In the past 4 weeks I've made it to nearly 20 breweries and distilleries! I'm going to chip away at them in the order we visited. Keep in mind that I'm reviewing based purely on my (and my wife's) experience on a certain day and that your results may vary. I tend to wait until a brewery has been open for 6-12 months before reviewing, unless my visit is above par and deserves a write up. I try not to be a jerk but pride myself in being honest. I've been a homebrewer for nearly 26 years, a BJCP National ranked judge, and have been to hundreds of breweries over the years. Here is the third in the series...
Northgate Brewing has been around a while now, being in the second wave of new Minnesota breweries. These breweries are starting to mature, find their niches, and hopefully get a handle on their process. Northgate was started by two homebrewers Adam Sjogren and Todd Slininger back in 2012, and served their first official pint in January of 2013. They have since brought in Tuck Carruthers as their head brewer and in 2014 moved to their current large space.
Up front, I've had some mixed thoughts about the brewery in the past. At a restaurant last year, having dinner with a Ciccerone trained friend, we both sent back glasses of infected Wall's End. I've also had the Parapet ESB and liked it one time but hated it the next. Now that the guys have been in their new space for long enough to iron out the kinks I really wanted to get over there and give them another shot.
Located in a 1970's-looking office park in Minneapolis, the building itself is a product of it's age: large, cinderblock and brick, very utilitarian. I do like the large sign out on the corner of the building which has a classic feel and brings some character to the exterior. Just below that sign is a fenced in outdoor seating area that probably won't be too busy for a while now.
The taproom itself is comfortable with plenty of seating, high exposed metal ceilings, and a long wooden bar. Everything was made up nicely for Halloween on our visit with spider webs, and various other creepy decorations. This was a Sunday afternoon and the place wasn't crowded, but a few regulars and some other fellow beer tourists were bellied up to the bar. I imagine this place gets fairly busy on Friday and Saturday nights, but it looks like they've got lots of room. The overall impression borders on English pub blended with an typical American taproom vibe. The very large brewing and packaging area is behind the bar and takes up a significant portion of the building. The bar staff were very friendly and engaging, giving us a good impression of the place immediately.
On to the beers! The brewery's tag line is "Session beers for the long haul." I like well-done session beers and what they stand for--a lighter (but flavorful) beer that you can have a few of over some time and not be silly drunk. This is the old bar culture in Ireland and the UK, and one I quite enjoy. As a result, many of Northgate's beers are a bit lower in alcohol and some are classic English styles. We got the sampler to try most of the beers they had on tap and here are my thoughts based on that day, rated on a 5 point scale. I'll happily drink a 3, search out a 4, and hoard a 5.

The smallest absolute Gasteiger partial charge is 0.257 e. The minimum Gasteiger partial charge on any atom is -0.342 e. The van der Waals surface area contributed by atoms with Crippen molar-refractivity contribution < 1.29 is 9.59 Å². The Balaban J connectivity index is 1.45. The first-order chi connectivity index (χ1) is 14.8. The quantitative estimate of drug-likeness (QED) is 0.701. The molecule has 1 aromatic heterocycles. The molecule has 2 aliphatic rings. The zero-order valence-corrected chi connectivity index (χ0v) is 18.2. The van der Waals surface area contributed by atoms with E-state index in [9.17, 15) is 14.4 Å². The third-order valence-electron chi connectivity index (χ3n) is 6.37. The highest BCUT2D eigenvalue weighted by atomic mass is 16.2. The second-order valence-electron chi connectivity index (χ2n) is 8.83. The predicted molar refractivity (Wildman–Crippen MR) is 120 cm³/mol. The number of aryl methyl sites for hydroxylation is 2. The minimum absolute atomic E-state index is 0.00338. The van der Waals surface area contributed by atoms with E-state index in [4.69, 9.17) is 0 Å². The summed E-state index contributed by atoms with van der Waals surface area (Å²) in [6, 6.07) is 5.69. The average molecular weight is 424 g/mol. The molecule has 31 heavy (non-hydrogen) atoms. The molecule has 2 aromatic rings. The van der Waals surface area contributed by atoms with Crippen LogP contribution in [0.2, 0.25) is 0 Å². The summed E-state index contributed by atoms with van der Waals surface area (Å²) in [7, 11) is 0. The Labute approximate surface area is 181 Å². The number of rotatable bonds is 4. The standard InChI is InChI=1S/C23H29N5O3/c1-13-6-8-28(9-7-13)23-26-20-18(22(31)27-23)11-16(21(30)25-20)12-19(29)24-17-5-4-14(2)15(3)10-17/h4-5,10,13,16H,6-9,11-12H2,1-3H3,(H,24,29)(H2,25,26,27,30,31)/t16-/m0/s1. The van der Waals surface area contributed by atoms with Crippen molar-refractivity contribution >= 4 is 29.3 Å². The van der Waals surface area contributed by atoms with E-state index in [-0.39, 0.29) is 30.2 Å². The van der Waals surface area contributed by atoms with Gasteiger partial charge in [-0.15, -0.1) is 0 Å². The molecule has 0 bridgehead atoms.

1) Wall's End--An English brown ale, but was very light in color and somewhat bitter for the style. 3
2) Publican Ale--This was a light (perhaps too light) and easy drinking session ale. Served on nitro it a very smooth body. 3.25
3) Parapet ESB--English style bitter. The malt was there, and definitely English, but the hopping seemed aggressive and almost citrusy. 3
4) Pumpion--Northgate's pumpkin ale. Pumpkin beers are very polarizing and many hate them on principle. I'm not one of those, but am picky on which ones I like! This one was mostly mellow and the spicing was not over the top, but did have a bit of astringency to the finish. Not bad. 3
5) Redheaded Piper--A decent Irish red ale, which is a style I brew a lot myself. Better than Smithwicks in my opinion. 3.5
6) Here's Your Fraking IPA--Obviously born out of annoyance of requests for an IPA, this one isn't bad. 3.5
7) Doppelnator--Of course my favorite is the strongest of the lot! I really did enjoy this malty but crisp version of a German Doppelbock. I'd drink this happily all winter long. 4
So overall the beers were in the average to above average range for me. A theme I picked up on was a lack of body/mouthfeel to several of them that cut the malty flavors I was looking for. With lower gravity beers it can be hard to keep the beers from being overly dry and thin. Still these were all clean and decently crafted. Their Wee Heavy is around now and I'd like to try that one!
We ended up hanging out longer than expected since we got to talking with our neighbors at the bar and the staff. I enjoyed the beers well enough, but the entire experience was a very good one. I think the brewery should continue to focus on their session beers and fill that niche in the crowded Minnesota craft beer market. Based on this visit I'll certainly give Northgate beers more attention than I had previously, and would like to visit the taproom again some time.